The business of well-being should be looked at more closely as an economic principal rather than a health issue.  What do I mean?  Let me summarize with two basic macroeconomic principles:

  1. The overall level of growth of income and output in a nation are determined by the interaction of households, firms and governments as they produce, exchange, consume, save and invest. Economic interaction between these sectors typically take place through markets.

Right now the largest growing market in the United States is health care, which accounts for nearly 20% of the gross national product.  Insurance costs are continuing to increase, causing workplaces to reduce their overall insurance benefit and shifting costs to the employees.  As more household incomes must account for health care cost shifts, this demand causes supply to be reduced (need for more primary care physicians) and therefore, costs inflate – sometime in a very greedy way (think Epipen).  But with 70% or more of the costs for health care being lifestyle related, the need for quality wellness programming should be considered a critical element toward workplace expense reduction.  Most companies might be throwing money at the issue, but the programming and strategy selected are not right for your organization.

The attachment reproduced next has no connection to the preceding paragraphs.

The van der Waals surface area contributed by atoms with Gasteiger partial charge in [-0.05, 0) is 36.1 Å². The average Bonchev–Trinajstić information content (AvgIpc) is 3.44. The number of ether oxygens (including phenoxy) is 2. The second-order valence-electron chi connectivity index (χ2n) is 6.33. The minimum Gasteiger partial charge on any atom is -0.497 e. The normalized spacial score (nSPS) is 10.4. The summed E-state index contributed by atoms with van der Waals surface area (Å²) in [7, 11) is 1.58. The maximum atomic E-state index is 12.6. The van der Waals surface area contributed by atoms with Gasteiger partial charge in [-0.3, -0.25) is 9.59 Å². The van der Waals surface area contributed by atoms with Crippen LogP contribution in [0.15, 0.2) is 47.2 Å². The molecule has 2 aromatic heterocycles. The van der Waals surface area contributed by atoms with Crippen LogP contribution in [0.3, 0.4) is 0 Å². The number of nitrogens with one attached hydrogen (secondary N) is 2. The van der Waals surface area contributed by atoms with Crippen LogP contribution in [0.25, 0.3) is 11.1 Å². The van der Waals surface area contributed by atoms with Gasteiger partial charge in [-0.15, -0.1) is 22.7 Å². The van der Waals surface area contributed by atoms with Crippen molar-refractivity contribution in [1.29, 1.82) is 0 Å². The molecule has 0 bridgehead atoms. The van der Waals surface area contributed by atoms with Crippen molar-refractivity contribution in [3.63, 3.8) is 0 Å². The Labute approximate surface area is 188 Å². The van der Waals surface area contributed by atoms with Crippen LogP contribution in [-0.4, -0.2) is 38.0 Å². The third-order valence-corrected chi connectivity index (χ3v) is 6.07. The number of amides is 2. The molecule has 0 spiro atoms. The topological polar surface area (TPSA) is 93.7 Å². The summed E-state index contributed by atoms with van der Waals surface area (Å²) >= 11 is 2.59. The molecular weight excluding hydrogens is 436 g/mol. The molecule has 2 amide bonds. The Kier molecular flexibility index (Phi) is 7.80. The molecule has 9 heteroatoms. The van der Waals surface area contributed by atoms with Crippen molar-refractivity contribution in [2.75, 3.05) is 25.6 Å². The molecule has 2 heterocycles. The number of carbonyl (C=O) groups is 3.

1. Real wages and employment are determined by the scarcity of labor and labor’s value in the production of goods.

Scarcity of labor is vital in understanding why the health and well-being of your employees are essential to your employee relations model.   The more times you must run your business short-handed, the less productive you are.  Further, that short-handed situation causes your cost of goods sold to increase, because your labor prices are higher.  Spending just a little on prevention measures and systems that help your employees learn and grow professionally will pay out in reduced absenteeism, turnover and fewer “poor performance” days.

This is the basic business model for well-being.  Have you considered the right economic model to tackle your health care crises at work?  It might just be your strategy and programming needs to be evaluated.